Have you ever wondered why and how clothes and personality are linked? What’s the connection between the two? Tune in.
As anyone who has taken a course in basic human behavior can attest, the field of psychology is replete with theories – many of them conflicting – about how and why people think, act, feel and relate to each other and their environment in the ways that they do. From Freud and Jung’s psychoanalytic theories to the behavioral interpretations of Skinner and Rodgers, the different schools of psychological thought strive to explain the perplexing and all too often contradictory motives behind human behavior – unfortunately, often with negligible concrete results. Despite the amazing preponderance of readily available, rigorously collected, tantalizingly detailed data on the subject, even the most respected ‘experts’ cannot explain with any degree of certainty how or why each of us develops the specific set of intellectual, emotional, and spiritual characteristics that – taken in their entirety – define who we are and how we express our ‘self-hood’ to the rest of the world.
How to explain this relationship
Yet while modern psychology does not yet and may never have a complete and detailed explanation to our behavior, it is an accepted tenet in virtually every school of psychological thought that the physical aspect of how we present ourselves to the world is a clear and often remarkably forthright reflection of who we are (or who we want to be.) While our cave dwelling ancestors began wearing clothing for purely utilitarian reasons, one need only take a short journey through history to uncover how quickly the human race began to view clothing and other accoutrements of style as a means of creating a unique identity, aligning oneself with a group or class, projecting social status, attracting the opposite sex or myriad other reflections of personal values, choices and status. In fact, in the world of psychology, where so much of what goes on inside each individual’s psyche is carefully hidden behind ego defenses, habitual behaviors, and socially dictated norms, how we dress – from the clothes we wear to the way we style our hair and decorate our bodies – is one of only a very few clear indicators of an individual’s personality, self-image and at times, even his or her world view. In every sense of the word, we ‘dress to impress’, to make a statement to the world about who we are and how we want the world to see us.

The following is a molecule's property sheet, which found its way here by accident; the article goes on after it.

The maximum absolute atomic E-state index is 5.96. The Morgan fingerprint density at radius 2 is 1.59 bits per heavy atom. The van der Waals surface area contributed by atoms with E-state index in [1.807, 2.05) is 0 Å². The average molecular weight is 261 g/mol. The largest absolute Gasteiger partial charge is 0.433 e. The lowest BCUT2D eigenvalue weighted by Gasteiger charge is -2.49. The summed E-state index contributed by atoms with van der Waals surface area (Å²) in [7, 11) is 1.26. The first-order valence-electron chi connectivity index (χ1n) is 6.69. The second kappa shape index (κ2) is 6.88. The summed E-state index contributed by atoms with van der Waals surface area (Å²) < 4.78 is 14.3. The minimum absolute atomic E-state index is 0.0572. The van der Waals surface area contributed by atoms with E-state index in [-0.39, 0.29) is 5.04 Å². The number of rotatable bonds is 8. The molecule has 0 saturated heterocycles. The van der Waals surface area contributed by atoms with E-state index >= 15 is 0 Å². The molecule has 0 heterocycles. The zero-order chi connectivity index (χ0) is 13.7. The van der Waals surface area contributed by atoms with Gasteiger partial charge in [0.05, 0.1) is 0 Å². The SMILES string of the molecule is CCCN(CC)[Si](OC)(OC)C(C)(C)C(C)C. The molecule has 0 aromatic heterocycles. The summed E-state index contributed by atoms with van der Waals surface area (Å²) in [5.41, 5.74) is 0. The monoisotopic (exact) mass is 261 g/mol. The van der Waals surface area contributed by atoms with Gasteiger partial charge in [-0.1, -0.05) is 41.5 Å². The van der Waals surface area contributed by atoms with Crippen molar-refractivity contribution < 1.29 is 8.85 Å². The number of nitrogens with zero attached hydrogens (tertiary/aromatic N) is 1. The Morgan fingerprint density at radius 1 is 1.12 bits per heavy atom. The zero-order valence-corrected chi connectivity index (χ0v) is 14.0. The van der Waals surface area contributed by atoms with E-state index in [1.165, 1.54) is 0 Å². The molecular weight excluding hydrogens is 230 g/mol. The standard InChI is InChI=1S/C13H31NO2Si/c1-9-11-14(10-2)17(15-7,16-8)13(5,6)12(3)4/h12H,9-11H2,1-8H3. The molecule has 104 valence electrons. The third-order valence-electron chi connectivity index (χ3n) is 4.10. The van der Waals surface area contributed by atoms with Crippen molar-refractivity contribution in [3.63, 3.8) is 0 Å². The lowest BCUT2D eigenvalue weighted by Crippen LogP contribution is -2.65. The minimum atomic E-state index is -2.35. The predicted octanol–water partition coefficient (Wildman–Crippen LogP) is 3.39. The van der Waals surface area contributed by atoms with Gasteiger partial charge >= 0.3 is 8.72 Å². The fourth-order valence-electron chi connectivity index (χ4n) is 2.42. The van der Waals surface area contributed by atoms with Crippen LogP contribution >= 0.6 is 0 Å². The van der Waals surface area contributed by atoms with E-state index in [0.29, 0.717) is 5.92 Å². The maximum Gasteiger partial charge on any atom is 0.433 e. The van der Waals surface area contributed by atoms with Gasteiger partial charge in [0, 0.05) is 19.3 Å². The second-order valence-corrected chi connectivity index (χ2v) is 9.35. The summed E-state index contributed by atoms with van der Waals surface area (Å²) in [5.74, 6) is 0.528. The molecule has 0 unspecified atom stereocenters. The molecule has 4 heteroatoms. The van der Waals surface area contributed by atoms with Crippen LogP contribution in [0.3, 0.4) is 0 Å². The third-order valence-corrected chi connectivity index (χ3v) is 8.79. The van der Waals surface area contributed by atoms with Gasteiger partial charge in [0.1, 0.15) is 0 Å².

But what are we saying with what we wear? How does power dressing work, for instance? Not everyone is an expert on style, certainly. We all know what we like, and our personalities will permeate our individual choices, but how can we predict with any degree of certainty how our style of dress will affect others, or, conversely, how other’s appearance may impact our opinions without our knowledge or conscious participation in the process?
Surprisingly, the answers to these questions are not all that difficult to come by. The same research that provides us with so much information (albeit with very few conclusions) about personality development also helps us to recognize how our clothes and personality are reflected to others. Here are just a few examples of some styles of dress that are popular today and the kinds of information they can convey about those who wear them.
Clothes and personality interpretation
The Conventional Dresser: The conventional dresser dresses for her or his environment rather than from a sense of personal style. In the business world, the conventional dresser is the man or woman wearing a simple, traditionally styled suit in blue, gray or black with a white or pale pastel shirt, conservative tie and sensible shoes. On college campuses, he or she is usually in a pair of chinos and a button down shirt, topped off by perhaps a V neck sweater and a pair of loafers. Conventional dressers tend to be ‘conventional’ people – drab and sometimes boring, risk averse and lacking in confidence, they tend to be introverts who like to blend in with the crowd.